Summer Writing Activities for Kids

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If you are worried about your children’s minds suffering from a lack of stimulation, prepare some writing activities for your kids to work on during those long summer months. These engaging activities will get your children thinking, stimulate their minds and keep them ready for the next school year.

Journal

On the first day of summer, give your children a small notebook. Set aside 30 minutes each day to let the kids write in their journal. In the beginning, kids may need some prompting. Give them a topic like their favorite food or the day’s activities. Even young kids can get involved by drawing in their journal. Kids can get as creative as they want in their journals, just as long as they are writing for 30 minutes every day.

Book Reports

Assign book reports to your kids. This may sound painful, but you can get creative with the assignment. After your child finishes a book, ask him to write a letter to a friend or family member, describing his favorite parts of the book. If he really falls in love with a book, get him the address to the author or publishing house and help him to write a letter of appreciation.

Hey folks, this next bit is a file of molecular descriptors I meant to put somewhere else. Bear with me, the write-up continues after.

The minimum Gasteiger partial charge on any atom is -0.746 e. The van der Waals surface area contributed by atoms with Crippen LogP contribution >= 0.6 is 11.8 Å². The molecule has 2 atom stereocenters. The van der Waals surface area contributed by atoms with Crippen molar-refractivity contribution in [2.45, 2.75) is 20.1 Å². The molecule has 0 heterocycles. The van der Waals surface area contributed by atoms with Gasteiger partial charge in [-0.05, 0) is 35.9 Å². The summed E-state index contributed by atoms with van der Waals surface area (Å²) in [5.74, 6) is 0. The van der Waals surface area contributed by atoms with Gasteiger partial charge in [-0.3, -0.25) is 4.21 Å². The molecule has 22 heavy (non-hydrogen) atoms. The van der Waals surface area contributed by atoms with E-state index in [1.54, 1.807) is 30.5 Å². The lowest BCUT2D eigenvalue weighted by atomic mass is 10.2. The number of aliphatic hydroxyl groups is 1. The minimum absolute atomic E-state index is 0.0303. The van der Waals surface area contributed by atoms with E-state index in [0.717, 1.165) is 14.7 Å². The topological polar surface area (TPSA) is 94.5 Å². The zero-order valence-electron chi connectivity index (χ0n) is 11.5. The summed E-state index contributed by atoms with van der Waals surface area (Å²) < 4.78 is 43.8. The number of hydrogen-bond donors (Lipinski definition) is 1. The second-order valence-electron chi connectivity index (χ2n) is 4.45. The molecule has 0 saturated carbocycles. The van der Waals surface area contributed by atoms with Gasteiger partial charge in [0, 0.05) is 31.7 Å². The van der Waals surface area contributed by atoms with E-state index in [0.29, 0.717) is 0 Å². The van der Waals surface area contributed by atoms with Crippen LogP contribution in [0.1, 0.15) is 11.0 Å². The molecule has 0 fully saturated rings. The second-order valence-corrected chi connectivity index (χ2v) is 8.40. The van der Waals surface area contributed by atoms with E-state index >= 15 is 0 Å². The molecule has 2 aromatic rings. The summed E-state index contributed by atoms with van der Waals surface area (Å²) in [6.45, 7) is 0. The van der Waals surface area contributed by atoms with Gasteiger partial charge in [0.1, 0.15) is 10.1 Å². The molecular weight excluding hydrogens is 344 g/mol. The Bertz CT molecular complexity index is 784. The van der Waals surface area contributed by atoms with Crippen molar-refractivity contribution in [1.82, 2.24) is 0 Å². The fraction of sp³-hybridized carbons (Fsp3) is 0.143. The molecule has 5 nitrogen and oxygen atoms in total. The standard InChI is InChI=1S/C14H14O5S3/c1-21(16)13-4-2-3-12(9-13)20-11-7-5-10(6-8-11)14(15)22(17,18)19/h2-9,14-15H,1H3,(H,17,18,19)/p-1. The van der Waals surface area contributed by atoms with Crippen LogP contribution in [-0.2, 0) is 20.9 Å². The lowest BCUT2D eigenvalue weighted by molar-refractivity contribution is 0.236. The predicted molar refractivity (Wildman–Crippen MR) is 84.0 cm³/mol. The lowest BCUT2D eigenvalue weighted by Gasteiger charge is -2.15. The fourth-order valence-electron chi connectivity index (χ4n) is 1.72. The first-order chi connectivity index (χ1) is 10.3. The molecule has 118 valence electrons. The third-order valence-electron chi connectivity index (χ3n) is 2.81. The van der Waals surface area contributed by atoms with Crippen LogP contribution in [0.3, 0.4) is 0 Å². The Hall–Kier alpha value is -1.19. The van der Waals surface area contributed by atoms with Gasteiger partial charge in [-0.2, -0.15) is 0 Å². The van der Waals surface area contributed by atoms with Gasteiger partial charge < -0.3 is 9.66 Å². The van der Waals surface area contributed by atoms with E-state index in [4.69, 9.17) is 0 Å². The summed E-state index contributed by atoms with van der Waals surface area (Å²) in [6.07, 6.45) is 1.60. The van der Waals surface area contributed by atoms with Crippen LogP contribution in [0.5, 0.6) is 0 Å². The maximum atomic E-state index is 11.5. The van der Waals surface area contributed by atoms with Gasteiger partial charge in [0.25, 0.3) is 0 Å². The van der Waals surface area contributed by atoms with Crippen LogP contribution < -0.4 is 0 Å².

Book

If your child has a creative mind, give him a blank notebook. Encourage him to write a story of his own. If he needs prompting, help him develop characters using his friends, toys or stuffed animals. Help him create his story on lined or copy paper before transferring it to his book. Let him illustrate it as well. You might need a stack of notebooks if you end up with a budding author.

Kid News

Let your kids work together to create a news service about the goings on in the house. Help older kids use a software program to create a newsletter. If you have a webcam or recording equipment, let your kids create a news program. Let them write questions to interview others and cue cards for the anchorman.

Theater

If your kids are dramatic and love the theater, ask them to write an original play they can direct and perform themselves. Help them choose characters and write dialog. Let them perform their play at a family or neighborhood event such as a Fourth of July or Labor Day barbecue.

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